Eight Safe Virginia Cycling Tips
May is Bike Month as sponsored by the League of American Bicyclists and celebrated in communities across America. It was set up as long ago as 1956 to highlight the many benefits of bicycling and to get more people onto two wheels. Although cycling is a great form of transit, bicyclists are also very vulnerable. We highlight safe Virginia cycling tips in this blog.
The week features a host of events including National Bike to Work Week from May 14-18.
More cyclists are on the road in the late spring and summer months from May onwards. While cycling is great exercise and is good for the environment, people on two wheels are particularly vulnerable. Sadly, at the same time as we see more bicyclists on the road, we are likely to read more headlines about injuries and deaths.
The National Safety Council states that more cyclists are injured every year than people on trampolines, skateboarders, swimmers, and kids on playgrounds combined.
According to its publication Injury Facts 2017, a statistical report of unintentional injuries set up by the National Safety Council, 488,123 people were treated in emergency rooms in 2015 after they were hurt riding a bicycle. The only sport causing more injuries overall was basketball, at 493,011 injuries. Football was the third most dangerous sport that year, resulting in 399,873 injuries.
According to Injury Facts, about 1,100 deaths were caused by collisions between motor vehicles and cyclists. With about 80 million cyclists sharing the road with millions of motorized vehicles, the importance of safety precautions in traffic cannot be overstated.
Increasingly cities in Hampton Roads are becoming more cyclist-friendly. Norfolk has installed a new network of cycling paths on highways and is improving the Elizabeth River Trail. Suffolk and Chesapeake are working on a new cycling path.
However, these cities have a long way to go. Often cyclists face dangerous, fast-moving highways and drivers who fail to give them space. Last year, 13 cyclists were killed in Virginia and many more were injured.
Often cyclists are killed by reckless or negligent drivers. However, in some cases, riders fail to obey the rules of the road and ride into traffic or without lights at night.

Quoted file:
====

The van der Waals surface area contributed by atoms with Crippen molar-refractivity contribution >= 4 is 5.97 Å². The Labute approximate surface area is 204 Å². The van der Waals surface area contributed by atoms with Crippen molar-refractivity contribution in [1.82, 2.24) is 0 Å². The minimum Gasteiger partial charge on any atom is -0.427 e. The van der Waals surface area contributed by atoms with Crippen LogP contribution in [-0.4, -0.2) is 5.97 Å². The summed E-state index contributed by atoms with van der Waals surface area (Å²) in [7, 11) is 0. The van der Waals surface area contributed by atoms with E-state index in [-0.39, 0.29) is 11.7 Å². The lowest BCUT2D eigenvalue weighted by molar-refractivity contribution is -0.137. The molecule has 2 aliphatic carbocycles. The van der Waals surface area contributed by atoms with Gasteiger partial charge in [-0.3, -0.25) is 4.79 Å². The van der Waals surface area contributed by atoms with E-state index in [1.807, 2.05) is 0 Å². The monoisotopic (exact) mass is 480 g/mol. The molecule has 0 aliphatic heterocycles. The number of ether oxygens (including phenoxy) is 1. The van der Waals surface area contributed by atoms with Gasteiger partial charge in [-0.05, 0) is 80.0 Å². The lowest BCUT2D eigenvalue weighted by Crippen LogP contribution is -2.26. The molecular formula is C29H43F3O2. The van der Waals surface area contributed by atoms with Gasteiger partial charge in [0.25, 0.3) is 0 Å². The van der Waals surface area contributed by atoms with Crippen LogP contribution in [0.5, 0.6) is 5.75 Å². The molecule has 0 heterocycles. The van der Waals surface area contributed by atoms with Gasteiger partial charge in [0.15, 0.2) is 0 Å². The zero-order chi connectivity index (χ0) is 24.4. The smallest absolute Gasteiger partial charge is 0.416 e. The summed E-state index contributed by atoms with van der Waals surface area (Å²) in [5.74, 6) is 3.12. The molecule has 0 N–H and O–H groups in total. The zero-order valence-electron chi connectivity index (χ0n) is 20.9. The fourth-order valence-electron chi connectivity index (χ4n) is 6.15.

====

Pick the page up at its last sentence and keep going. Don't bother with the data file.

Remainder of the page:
By following basic eight safe Virginia cycling tips, riders can help ensure they do not become a statistic. They should.
- Wear a properly-fitted helmet that meets Consumer Product Safety Commission (CPSC) standards.
- Wear bright colors and reflectors on their bikes. Always use lights when riding at night.
- Check your bike before you go out on the road to make sure everything is functioning properly. Make sure tires are properly inflated, brakes are working and handlebars and seats are properly fitted.
- Obey all rules of the road. Remember your bicycle is treated like a vehicle. Ride in the direction of the traffic and obey stop signs and lane markings.
- Use hand signals to tell other vehicles when you are turning or changing lanes.
- Don’t be distracted. Don’t check electronic devices or listen to music on headphones when you are riding. You will be less aware of dangers.
- Don’t ride more than two abreast if you are traveling with other riders.
- Be predictable by riding in a straight line. Don’t weave in and out of slow traffic and look ahead for obstacles like cars emerging onto the road or doors of stationary cars being opened.
We hope these Virginia cycling tips help. As well as rules for riders, the drivers of motor vehicles must respect the rights of riders and use the three-feet rule when passing cyclists which means they must give them at least three feet of space.
If you have been injured while riding a bicycle, you may have suffered very serious injuries. You may have grounds to sue the driver who hit and hurt you. Call Cooper Hurley Injury Lawyer at (757) 333-3333.